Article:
• Benjamin Zephaniah in 2004. Photograph: Eamonn McCabe/The Guardian

According to the Guardian, Benjamin Zephaniah, the British poet whose work often addressed political injustice, has died aged 65.

Zephaniah died in the early hours of Thursday morning after being diagnosed with a brain tumour eight weeks ago, a post on his Instagram page stated.

“Benjamin’s wife was by his side throughout and was with him when he passed,” the post read. “We shared him with the world and we know many will be shocked and saddened by this news. Benjamin was a true pioneer and innovator, he gave the world so much. Through an amazing career including a huge body of poems, literature, music, television and radio, Benjamin leaves us with a joyful and fantastic legacy.”

Writers, poets, musicians and politicians posted tributes to Zephaniah on social media following the news. Author Bernardine Evaristo wrote that he was a “trailblazing poet” and “force of nature” in a post on X. Jeremy Corbyn, former Labour party leader, said that he was “a devoted friend of the marginalised and dispossessed,” “a beacon of hope” and an “inspiration”.

We lost a real one. Brum legend,” said author Kehinde Andrews. “Rise in Power Benjamin Zephaniah.” Comedian Frankie Boyle added that “the world has lost a strong, strong human being”.

Zephaniah also played the role of Jeremiah “Jimmy” Jesus in Peaky Blinders, appearing in 14 episodes. Upon hearing the news of his death, co-star Cillian Murphy said that he was “so saddened” by his news, adding: “Benjamin was a truly gifted and beautiful human being – a generational poet, writer, musician and activist. A proud Brummie and a Peaky Blinder.”

Zephaniah was born April 1958 in Handsworth, Birmingham, which he thought of as a “cold suburb of Kingston, Jamaica”. He began performing poetry locally in his early teenage years. He had dyslexia, and he left school aged 14.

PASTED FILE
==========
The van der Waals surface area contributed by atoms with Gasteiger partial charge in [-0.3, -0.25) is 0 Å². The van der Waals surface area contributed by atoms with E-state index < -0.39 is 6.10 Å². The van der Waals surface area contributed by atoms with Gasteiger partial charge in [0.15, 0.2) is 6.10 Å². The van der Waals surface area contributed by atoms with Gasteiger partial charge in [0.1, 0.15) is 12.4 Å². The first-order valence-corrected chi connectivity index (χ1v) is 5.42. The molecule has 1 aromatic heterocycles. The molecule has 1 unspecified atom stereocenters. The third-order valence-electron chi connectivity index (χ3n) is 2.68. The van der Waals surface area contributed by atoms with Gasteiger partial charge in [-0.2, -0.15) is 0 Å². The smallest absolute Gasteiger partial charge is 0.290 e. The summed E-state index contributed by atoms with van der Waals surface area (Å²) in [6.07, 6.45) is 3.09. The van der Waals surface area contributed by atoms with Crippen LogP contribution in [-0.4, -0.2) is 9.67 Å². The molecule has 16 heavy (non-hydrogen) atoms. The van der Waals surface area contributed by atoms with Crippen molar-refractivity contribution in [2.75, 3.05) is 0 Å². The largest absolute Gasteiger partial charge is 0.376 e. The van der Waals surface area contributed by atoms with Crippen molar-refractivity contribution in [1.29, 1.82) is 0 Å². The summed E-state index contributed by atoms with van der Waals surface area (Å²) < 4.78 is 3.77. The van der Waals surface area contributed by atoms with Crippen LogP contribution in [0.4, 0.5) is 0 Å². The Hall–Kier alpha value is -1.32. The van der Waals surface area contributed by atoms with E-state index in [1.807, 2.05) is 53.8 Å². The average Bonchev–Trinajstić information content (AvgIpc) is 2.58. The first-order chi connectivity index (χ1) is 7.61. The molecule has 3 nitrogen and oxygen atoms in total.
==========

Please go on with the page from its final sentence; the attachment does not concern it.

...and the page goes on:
In 1979, he moved to London, and his first collection, Pen Rhythm, was published. He began performing at demonstrations, youth gatherings and outside police stations. “I was a big protester, not just against racism but also apartheid. We are a multicultural society but the institutions have to catch up with us,” he said in 2019.

His poetry often directly responded to historical and current events. His second poetry collection, The Dread Affair, was published in 1985 and featured a number of poems attacking the British legal system. In 1990, he published Rasta Time in Palestine, containing poetry and travelogue based on a visit to the Palestinian occupied territories. In 1999, he wrote What Stephen Lawrence Has Taught Us as part of the campaign to find the murderers of the 18-year-old south-east Londoner.

His work, which appeared on the national curriculum, was heavily influenced by Jamaican music and poetry, and he was often classified as a dub poet. He also released a number of albums, and was the first person to record with the Wailers after the death of Bob Marley in a tribute to Nelson Mandela. Mandela heard the tribute while in prison, and later asked to meet Zephaniah. When a concert honouring Mandela was held at the Royal Albert Hall in 1996, Mandela asked Zephaniah to host it.

In the 1990s, his publications became more frequent; he released several collections including Talking Turkeys, Inna Liverpool and School’s Out: Poems Not for School. He also concentrated his performing outside Europe.

In 2003, Zephaniah rejected his OBE. “Me? I thought, OBE me? Up yours, I thought,” he wrote in the Guardian. “I get angry when I hear that word ‘empire’; it reminds me of slavery, it reminds of thousands of years of brutality, it reminds me of how my foremothers were raped and my forefathers brutalised.

Zephaniah was also an animal rights activist and an ambassador for the Vegan Society. When he was nine, he decided to stop eating animals. “I experienced racism in and out of the classroom, so in the playground I would often find myself sitting in a corner talking to the local cats,” he wrote in the Guardian last year. “When the cats were away, I’d talk to the birds and the bees. Amazingly, I never met a racist animal.” Veganism also appeared as a theme in his poetry: Talking Turkeys, from his first book of children’s poetry, has the opening line “Be nice to your turkeys this Christmas”, and in 2001 he published The Little Book of Vegan Poems.

He wrote several novels including Refugee Boy, about political asylum, and Face, about a boy who suffers facial injuries after an accident. His autobiography, The Life and Rhymes of Benjamin Zephaniah, was published to coincide with his 60th birthday.